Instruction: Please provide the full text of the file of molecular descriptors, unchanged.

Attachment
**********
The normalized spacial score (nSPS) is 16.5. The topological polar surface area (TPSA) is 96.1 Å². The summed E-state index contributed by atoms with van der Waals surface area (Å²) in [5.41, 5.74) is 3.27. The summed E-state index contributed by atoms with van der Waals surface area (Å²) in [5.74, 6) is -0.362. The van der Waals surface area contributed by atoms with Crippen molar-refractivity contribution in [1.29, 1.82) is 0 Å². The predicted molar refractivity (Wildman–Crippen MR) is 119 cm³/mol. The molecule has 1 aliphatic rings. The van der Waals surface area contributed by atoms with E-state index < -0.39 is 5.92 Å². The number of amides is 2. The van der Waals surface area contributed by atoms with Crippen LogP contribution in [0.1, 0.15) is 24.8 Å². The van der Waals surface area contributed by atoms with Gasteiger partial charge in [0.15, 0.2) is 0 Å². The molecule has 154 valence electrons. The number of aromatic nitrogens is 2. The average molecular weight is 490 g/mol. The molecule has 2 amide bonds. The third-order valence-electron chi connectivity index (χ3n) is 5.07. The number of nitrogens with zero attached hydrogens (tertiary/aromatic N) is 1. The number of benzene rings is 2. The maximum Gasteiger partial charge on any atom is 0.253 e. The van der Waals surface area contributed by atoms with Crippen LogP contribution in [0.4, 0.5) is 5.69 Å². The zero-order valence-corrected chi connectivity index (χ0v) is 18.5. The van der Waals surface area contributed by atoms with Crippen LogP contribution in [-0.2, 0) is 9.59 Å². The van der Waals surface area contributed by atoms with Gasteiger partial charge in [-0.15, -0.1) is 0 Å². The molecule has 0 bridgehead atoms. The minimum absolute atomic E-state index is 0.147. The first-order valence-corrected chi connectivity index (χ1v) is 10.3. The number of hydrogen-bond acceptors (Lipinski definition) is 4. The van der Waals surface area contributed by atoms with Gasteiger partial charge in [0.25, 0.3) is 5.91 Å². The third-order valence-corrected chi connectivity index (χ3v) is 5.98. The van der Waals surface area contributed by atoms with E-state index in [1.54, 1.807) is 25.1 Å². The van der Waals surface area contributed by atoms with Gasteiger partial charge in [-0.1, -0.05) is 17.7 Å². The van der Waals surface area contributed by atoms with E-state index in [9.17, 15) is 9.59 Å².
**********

The normalized spacial score (nSPS) is 16.5. The topological polar surface area (TPSA) is 96.1 Å². The summed E-state index contributed by atoms with van der Waals surface area (Å²) in [5.41, 5.74) is 3.27. The summed E-state index contributed by atoms with van der Waals surface area (Å²) in [5.74, 6) is -0.362. The van der Waals surface area contributed by atoms with Crippen molar-refractivity contribution in [1.29, 1.82) is 0 Å². The predicted molar refractivity (Wildman–Crippen MR) is 119 cm³/mol. The molecule has 1 aliphatic rings. The van der Waals surface area contributed by atoms with E-state index < -0.39 is 5.92 Å². The number of amides is 2. The van der Waals surface area contributed by atoms with Crippen LogP contribution in [0.1, 0.15) is 24.8 Å². The van der Waals surface area contributed by atoms with Gasteiger partial charge in [0.15, 0.2) is 0 Å². The molecule has 154 valence electrons. The number of aromatic nitrogens is 2. The average molecular weight is 490 g/mol. The molecule has 2 amide bonds. The third-order valence-electron chi connectivity index (χ3n) is 5.07. The number of nitrogens with zero attached hydrogens (tertiary/aromatic N) is 1. The number of benzene rings is 2. The maximum Gasteiger partial charge on any atom is 0.253 e. The van der Waals surface area contributed by atoms with Crippen LogP contribution in [0.4, 0.5) is 5.69 Å². The zero-order valence-corrected chi connectivity index (χ0v) is 18.5. The van der Waals surface area contributed by atoms with Crippen LogP contribution in [-0.2, 0) is 9.59 Å². The van der Waals surface area contributed by atoms with Gasteiger partial charge in [-0.15, -0.1) is 0 Å². The molecule has 0 bridgehead atoms. The minimum absolute atomic E-state index is 0.147. The first-order valence-corrected chi connectivity index (χ1v) is 10.3. The number of hydrogen-bond acceptors (Lipinski definition) is 4. The van der Waals surface area contributed by atoms with Gasteiger partial charge in [0.25, 0.3) is 5.91 Å². The third-order valence-corrected chi connectivity index (χ3v) is 5.98. The van der Waals surface area contributed by atoms with E-state index in [1.54, 1.807) is 25.1 Å². The van der Waals surface area contributed by atoms with Gasteiger partial charge in [-0.1, -0.05) is 17.7 Å². The van der Waals surface area contributed by atoms with E-state index in [9.17, 15) is 9.59 Å².